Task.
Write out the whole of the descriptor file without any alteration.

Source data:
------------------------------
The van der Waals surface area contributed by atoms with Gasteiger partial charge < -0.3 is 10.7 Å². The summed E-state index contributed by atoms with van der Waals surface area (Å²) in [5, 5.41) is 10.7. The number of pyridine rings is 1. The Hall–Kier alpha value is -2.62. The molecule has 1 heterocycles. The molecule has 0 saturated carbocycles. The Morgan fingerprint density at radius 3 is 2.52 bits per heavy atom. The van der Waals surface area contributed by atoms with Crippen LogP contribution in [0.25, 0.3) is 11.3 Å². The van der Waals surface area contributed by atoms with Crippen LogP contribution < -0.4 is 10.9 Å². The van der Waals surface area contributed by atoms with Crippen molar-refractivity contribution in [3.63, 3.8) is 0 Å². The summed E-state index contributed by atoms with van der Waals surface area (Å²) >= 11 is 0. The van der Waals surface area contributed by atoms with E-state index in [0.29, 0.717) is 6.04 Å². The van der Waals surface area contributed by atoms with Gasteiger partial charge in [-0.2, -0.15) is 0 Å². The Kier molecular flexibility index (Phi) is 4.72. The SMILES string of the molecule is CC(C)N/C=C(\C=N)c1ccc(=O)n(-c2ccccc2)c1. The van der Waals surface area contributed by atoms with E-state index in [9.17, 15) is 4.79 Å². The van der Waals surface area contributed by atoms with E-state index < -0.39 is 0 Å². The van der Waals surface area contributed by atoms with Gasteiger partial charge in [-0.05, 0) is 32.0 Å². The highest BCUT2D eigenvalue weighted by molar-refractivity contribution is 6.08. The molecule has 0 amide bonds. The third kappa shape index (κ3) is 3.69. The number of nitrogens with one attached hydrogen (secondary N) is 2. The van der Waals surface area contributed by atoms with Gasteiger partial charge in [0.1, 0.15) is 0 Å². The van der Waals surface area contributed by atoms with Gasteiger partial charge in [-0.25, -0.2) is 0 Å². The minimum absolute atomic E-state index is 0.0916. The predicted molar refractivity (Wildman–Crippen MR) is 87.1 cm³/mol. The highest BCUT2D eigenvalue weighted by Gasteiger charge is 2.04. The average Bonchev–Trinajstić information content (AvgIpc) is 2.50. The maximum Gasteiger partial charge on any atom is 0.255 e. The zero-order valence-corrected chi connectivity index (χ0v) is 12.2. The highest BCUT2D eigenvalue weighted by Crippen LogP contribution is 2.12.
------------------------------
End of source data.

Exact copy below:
The van der Waals surface area contributed by atoms with Gasteiger partial charge < -0.3 is 10.7 Å². The summed E-state index contributed by atoms with van der Waals surface area (Å²) in [5, 5.41) is 10.7. The number of pyridine rings is 1. The Hall–Kier alpha value is -2.62. The molecule has 1 heterocycles. The molecule has 0 saturated carbocycles. The Morgan fingerprint density at radius 3 is 2.52 bits per heavy atom. The van der Waals surface area contributed by atoms with Crippen LogP contribution in [0.25, 0.3) is 11.3 Å². The van der Waals surface area contributed by atoms with Crippen LogP contribution < -0.4 is 10.9 Å². The van der Waals surface area contributed by atoms with Crippen molar-refractivity contribution in [3.63, 3.8) is 0 Å². The summed E-state index contributed by atoms with van der Waals surface area (Å²) >= 11 is 0. The van der Waals surface area contributed by atoms with E-state index in [0.29, 0.717) is 6.04 Å². The van der Waals surface area contributed by atoms with Gasteiger partial charge in [-0.2, -0.15) is 0 Å². The Kier molecular flexibility index (Phi) is 4.72. The SMILES string of the molecule is CC(C)N/C=C(\C=N)c1ccc(=O)n(-c2ccccc2)c1. The van der Waals surface area contributed by atoms with E-state index in [9.17, 15) is 4.79 Å². The van der Waals surface area contributed by atoms with E-state index < -0.39 is 0 Å². The van der Waals surface area contributed by atoms with Gasteiger partial charge in [-0.05, 0) is 32.0 Å². The highest BCUT2D eigenvalue weighted by molar-refractivity contribution is 6.08. The molecule has 0 amide bonds. The third kappa shape index (κ3) is 3.69. The number of nitrogens with one attached hydrogen (secondary N) is 2. The van der Waals surface area contributed by atoms with Gasteiger partial charge in [0.1, 0.15) is 0 Å². The van der Waals surface area contributed by atoms with Gasteiger partial charge in [-0.25, -0.2) is 0 Å². The minimum absolute atomic E-state index is 0.0916. The predicted molar refractivity (Wildman–Crippen MR) is 87.1 cm³/mol. The highest BCUT2D eigenvalue weighted by Gasteiger charge is 2.04. The average Bonchev–Trinajstić information content (AvgIpc) is 2.50. The maximum Gasteiger partial charge on any atom is 0.255 e. The zero-order valence-corrected chi connectivity index (χ0v) is 12.2. The highest BCUT2D eigenvalue weighted by Crippen LogP contribution is 2.12.